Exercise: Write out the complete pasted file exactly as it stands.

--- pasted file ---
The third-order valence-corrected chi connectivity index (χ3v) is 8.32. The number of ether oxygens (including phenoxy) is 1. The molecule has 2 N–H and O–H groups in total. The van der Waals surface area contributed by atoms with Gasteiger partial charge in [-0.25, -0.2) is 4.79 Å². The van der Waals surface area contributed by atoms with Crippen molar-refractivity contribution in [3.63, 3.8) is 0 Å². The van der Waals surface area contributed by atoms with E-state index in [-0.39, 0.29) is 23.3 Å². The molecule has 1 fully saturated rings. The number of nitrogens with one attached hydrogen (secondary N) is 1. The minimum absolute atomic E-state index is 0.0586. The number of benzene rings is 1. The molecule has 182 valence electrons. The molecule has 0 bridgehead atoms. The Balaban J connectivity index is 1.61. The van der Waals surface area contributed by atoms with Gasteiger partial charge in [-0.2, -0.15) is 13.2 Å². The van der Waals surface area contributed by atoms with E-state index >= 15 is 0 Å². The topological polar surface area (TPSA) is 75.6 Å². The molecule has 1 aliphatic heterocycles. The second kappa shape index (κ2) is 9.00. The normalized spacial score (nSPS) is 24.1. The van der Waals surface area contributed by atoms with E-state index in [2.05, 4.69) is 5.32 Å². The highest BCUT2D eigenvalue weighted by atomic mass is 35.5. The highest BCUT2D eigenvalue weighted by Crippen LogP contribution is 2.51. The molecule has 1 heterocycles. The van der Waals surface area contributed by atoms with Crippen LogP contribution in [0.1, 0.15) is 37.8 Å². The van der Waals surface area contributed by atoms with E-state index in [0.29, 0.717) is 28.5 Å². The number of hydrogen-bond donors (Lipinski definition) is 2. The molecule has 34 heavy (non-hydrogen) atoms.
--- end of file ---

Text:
The third-order valence-corrected chi connectivity index (χ3v) is 8.32. The number of ether oxygens (including phenoxy) is 1. The molecule has 2 N–H and O–H groups in total. The van der Waals surface area contributed by atoms with Gasteiger partial charge in [-0.25, -0.2) is 4.79 Å². The van der Waals surface area contributed by atoms with Crippen molar-refractivity contribution in [3.63, 3.8) is 0 Å². The van der Waals surface area contributed by atoms with E-state index in [-0.39, 0.29) is 23.3 Å². The molecule has 1 fully saturated rings. The number of nitrogens with one attached hydrogen (secondary N) is 1. The minimum absolute atomic E-state index is 0.0586. The number of benzene rings is 1. The molecule has 182 valence electrons. The molecule has 0 bridgehead atoms. The Balaban J connectivity index is 1.61. The van der Waals surface area contributed by atoms with Gasteiger partial charge in [-0.2, -0.15) is 13.2 Å². The van der Waals surface area contributed by atoms with E-state index >= 15 is 0 Å². The topological polar surface area (TPSA) is 75.6 Å². The molecule has 1 aliphatic heterocycles. The second kappa shape index (κ2) is 9.00. The normalized spacial score (nSPS) is 24.1. The van der Waals surface area contributed by atoms with E-state index in [2.05, 4.69) is 5.32 Å². The highest BCUT2D eigenvalue weighted by atomic mass is 35.5. The highest BCUT2D eigenvalue weighted by Crippen LogP contribution is 2.51. The molecule has 1 heterocycles. The van der Waals surface area contributed by atoms with Crippen LogP contribution in [0.1, 0.15) is 37.8 Å². The van der Waals surface area contributed by atoms with E-state index in [0.29, 0.717) is 28.5 Å². The number of hydrogen-bond donors (Lipinski definition) is 2. The molecule has 34 heavy (non-hydrogen) atoms.